And so as I reflected on the current state of things I had a decision to make – is VMware a one-trick pony with little potential for the cloudy future, or are we on the cusp of another major shift in technology where automation, seamless management, and intelligent placement of workloads (here, there or anywhere) running in a data center whose boundaries are defined in software, not by the physical infrastructure underlying them. If the former is true, I had better unhitch my horse and ride off into some cloudy sunset. But if the latter is true – and I believe it is – the Software Defined Data Center will provide the framework and strategy necessary to manage evolving workloads, changing business demands, increasingly mobile users and morphing infrastructure technologies (hyper-converged server/storage, flash, etc.) in a truly revolutionary way. As I surveyed the landscape, I saw that no company has done more already to contribute the technology, mindshare, and momentum to the Software Defined Data Center than VMware. And with that my answer was easy – no one trick, not a single act. VMware is driving the future, and I want to be a part of it.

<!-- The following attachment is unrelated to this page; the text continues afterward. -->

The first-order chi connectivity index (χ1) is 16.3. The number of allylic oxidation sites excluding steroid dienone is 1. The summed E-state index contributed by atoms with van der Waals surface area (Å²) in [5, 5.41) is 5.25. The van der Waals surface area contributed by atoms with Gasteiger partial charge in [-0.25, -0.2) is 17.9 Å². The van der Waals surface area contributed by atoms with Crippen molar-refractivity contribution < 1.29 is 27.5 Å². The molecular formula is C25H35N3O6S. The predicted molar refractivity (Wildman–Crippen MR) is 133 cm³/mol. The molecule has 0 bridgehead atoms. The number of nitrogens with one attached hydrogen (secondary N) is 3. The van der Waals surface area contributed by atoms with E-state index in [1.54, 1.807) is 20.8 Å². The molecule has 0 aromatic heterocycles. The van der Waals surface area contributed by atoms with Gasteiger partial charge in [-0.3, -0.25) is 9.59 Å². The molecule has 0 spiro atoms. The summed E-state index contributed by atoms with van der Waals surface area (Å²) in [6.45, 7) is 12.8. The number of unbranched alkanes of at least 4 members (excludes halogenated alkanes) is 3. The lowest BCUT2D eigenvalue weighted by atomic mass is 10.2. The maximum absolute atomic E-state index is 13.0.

So I put my mouth where my money is and joined VMware in December as a Sr. Technical Marketing Manager for the vCloud Suite, the rapidly evolving suite of tools needed to build, manage and orchestrate a true SDDC that enables hybrid cloud and secure mobility for tomorrow’s data centers. My decision to join VMware has been validated repeatedly over the past two months as I have moved from a long standing member of the community (partner, vExpert, VMUG) to an employee in a company with outstanding individuals (brain drain my ass – try brain gain), an amazing culture of values and dedication, and a ton of exciting innovations just waiting to be released. At the risk of sounding like a vFanBoy, I am ecstatic to just be on the team, playing my small part as a stage hand in VMware’s exciting second act.